I have read with some interest recent discussions in this space of the FSIS performance standards system and its relationship with the Supreme Beef litigation of a decade ago. Such interest is based first, upon the continuing importance of the issue, second, my belief that it continues to be widely misunderstood and, third, as an outgrowth of my personal involvement with the litigation itself, particularly at the District Court level.
There is little point at this late date in re-litigating the case itself. But I would note for the record that the case never should have been, or needed to have been litigated in the first place. This flows from the experience, of a very long weekend immediately prior to the initial preliminary injunction hearing, when, along with other representatives of the company, we worked successfully in conjunction with a team of hardworking career professionals at FSIS to hammer out a settlement. Unfortunately, despite the fact that on the front end of the discussions that group’s political overseers insisted that these individuals were authorized to make commitments on behalf of the USDA, the settlement was promptly repudiated by those same overseers. I will resist the temptation to speculate unkindly in writing at this late date as to why.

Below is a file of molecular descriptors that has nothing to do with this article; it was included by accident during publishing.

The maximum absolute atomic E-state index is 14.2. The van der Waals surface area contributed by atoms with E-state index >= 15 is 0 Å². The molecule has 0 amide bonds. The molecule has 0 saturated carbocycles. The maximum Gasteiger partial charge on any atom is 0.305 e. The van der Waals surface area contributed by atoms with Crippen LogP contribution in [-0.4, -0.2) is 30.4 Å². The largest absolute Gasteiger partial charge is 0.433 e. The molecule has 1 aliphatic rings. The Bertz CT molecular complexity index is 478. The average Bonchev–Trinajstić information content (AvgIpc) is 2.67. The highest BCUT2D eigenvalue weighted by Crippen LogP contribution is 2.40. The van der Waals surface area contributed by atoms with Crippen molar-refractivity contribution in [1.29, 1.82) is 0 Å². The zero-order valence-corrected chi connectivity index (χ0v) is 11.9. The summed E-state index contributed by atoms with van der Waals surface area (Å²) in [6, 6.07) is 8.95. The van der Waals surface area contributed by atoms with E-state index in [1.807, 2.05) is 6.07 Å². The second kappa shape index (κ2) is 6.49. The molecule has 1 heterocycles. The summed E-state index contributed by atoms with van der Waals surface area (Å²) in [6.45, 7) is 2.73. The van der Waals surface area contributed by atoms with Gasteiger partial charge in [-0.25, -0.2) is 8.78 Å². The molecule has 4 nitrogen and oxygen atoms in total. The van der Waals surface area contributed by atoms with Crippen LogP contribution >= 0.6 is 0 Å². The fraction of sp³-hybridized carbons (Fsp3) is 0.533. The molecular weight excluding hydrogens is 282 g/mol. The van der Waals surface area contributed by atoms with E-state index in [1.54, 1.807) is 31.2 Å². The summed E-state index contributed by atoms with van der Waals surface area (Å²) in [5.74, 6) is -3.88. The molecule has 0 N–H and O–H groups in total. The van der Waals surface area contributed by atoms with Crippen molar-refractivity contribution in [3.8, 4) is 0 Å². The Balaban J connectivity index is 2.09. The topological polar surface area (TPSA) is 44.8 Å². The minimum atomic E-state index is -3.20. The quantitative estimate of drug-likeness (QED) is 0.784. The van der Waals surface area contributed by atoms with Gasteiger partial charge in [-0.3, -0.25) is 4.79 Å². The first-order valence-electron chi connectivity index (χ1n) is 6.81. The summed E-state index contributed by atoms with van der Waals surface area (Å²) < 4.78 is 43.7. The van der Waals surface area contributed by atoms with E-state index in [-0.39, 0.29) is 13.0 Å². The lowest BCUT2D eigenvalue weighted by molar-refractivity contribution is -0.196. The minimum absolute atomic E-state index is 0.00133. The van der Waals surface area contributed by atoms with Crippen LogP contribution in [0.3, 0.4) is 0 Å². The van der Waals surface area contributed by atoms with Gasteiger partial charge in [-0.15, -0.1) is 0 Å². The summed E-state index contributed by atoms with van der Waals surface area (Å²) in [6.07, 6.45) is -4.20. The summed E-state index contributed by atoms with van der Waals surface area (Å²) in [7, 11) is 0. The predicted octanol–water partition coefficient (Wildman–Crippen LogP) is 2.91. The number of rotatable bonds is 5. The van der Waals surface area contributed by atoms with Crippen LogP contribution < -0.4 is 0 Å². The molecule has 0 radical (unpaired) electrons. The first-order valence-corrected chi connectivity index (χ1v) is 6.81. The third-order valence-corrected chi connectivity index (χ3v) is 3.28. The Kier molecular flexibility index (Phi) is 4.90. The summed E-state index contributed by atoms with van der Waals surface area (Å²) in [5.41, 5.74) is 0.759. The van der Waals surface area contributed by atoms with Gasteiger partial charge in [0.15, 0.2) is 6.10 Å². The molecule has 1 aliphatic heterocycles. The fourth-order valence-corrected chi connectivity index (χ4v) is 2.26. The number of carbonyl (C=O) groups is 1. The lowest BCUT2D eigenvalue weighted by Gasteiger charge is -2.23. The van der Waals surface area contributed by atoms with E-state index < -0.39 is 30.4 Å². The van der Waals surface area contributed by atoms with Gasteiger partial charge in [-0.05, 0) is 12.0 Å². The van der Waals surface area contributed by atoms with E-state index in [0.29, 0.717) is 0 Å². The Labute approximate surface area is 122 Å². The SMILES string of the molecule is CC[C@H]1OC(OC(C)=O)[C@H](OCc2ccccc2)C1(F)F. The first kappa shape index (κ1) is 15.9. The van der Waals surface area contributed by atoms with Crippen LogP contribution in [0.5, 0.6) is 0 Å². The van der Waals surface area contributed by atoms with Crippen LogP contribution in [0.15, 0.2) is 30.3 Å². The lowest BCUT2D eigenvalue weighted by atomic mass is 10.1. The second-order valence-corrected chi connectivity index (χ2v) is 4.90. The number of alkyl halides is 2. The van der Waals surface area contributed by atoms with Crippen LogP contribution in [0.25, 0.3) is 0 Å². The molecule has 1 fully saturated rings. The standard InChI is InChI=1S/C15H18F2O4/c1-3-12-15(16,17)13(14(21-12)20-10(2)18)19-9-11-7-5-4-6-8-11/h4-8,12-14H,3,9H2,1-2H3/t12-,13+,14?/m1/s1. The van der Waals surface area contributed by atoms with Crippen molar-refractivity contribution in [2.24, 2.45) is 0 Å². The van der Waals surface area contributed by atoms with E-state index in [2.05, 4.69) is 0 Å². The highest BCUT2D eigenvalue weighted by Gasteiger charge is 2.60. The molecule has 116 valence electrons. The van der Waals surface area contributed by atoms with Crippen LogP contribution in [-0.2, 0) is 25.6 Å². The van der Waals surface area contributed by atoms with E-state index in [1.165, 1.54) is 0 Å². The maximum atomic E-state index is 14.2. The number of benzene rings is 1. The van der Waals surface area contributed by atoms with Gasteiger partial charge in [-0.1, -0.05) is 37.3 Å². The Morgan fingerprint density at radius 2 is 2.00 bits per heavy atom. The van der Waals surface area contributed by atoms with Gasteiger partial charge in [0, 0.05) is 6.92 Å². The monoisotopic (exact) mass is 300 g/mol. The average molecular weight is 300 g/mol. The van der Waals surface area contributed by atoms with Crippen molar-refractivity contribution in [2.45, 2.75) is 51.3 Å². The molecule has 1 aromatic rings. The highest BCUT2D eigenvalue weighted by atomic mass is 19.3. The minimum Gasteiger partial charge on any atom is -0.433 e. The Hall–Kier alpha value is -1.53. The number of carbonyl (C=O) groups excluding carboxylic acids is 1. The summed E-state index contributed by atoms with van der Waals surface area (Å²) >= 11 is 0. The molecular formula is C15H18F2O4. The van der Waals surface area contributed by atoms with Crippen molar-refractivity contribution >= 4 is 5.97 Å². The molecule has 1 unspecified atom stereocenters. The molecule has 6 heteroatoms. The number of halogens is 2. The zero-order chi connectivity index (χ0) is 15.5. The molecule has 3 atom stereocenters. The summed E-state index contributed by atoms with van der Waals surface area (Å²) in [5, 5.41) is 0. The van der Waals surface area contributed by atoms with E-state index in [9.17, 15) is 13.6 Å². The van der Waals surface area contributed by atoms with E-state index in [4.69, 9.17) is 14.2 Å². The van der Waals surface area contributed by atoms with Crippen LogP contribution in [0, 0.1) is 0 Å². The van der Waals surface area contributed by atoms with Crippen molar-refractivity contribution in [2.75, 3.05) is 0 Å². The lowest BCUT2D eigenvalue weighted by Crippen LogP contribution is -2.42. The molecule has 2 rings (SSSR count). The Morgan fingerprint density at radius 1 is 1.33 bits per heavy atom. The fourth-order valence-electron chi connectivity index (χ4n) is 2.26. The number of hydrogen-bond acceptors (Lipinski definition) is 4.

But back to performance standards themselves. It may contribute to an understanding of what they are and are not separating the discussion into (1) what they were before the litigation; (2) what they’ve been over the past several years; and (3) where they seem to be headed today.